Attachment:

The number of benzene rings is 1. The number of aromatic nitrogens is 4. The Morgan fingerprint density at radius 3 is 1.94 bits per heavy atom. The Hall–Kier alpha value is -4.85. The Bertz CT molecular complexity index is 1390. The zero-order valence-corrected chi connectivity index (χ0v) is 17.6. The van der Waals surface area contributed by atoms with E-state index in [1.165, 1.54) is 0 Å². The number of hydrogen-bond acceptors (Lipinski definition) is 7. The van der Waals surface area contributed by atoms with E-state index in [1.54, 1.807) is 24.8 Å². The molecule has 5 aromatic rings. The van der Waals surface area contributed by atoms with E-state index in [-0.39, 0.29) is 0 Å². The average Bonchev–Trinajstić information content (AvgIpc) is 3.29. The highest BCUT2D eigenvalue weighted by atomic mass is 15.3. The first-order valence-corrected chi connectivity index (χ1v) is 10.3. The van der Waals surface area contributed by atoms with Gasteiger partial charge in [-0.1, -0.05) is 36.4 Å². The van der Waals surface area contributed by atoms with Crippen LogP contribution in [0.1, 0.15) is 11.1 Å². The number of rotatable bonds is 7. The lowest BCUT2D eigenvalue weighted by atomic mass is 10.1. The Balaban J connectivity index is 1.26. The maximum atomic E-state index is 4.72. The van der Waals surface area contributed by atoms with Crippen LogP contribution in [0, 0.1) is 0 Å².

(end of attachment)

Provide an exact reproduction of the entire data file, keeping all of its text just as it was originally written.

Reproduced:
The number of benzene rings is 1. The number of aromatic nitrogens is 4. The Morgan fingerprint density at radius 3 is 1.94 bits per heavy atom. The Hall–Kier alpha value is -4.85. The Bertz CT molecular complexity index is 1390. The zero-order valence-corrected chi connectivity index (χ0v) is 17.6. The van der Waals surface area contributed by atoms with E-state index in [1.165, 1.54) is 0 Å². The number of hydrogen-bond acceptors (Lipinski definition) is 7. The van der Waals surface area contributed by atoms with E-state index in [1.54, 1.807) is 24.8 Å². The molecule has 5 aromatic rings. The van der Waals surface area contributed by atoms with E-state index in [-0.39, 0.29) is 0 Å². The average Bonchev–Trinajstić information content (AvgIpc) is 3.29. The highest BCUT2D eigenvalue weighted by atomic mass is 15.3. The first-order valence-corrected chi connectivity index (χ1v) is 10.3. The van der Waals surface area contributed by atoms with Gasteiger partial charge in [-0.1, -0.05) is 36.4 Å². The van der Waals surface area contributed by atoms with Crippen LogP contribution in [0.1, 0.15) is 11.1 Å². The number of rotatable bonds is 7. The lowest BCUT2D eigenvalue weighted by atomic mass is 10.1. The Balaban J connectivity index is 1.26. The maximum atomic E-state index is 4.72. The van der Waals surface area contributed by atoms with Crippen LogP contribution in [0, 0.1) is 0 Å².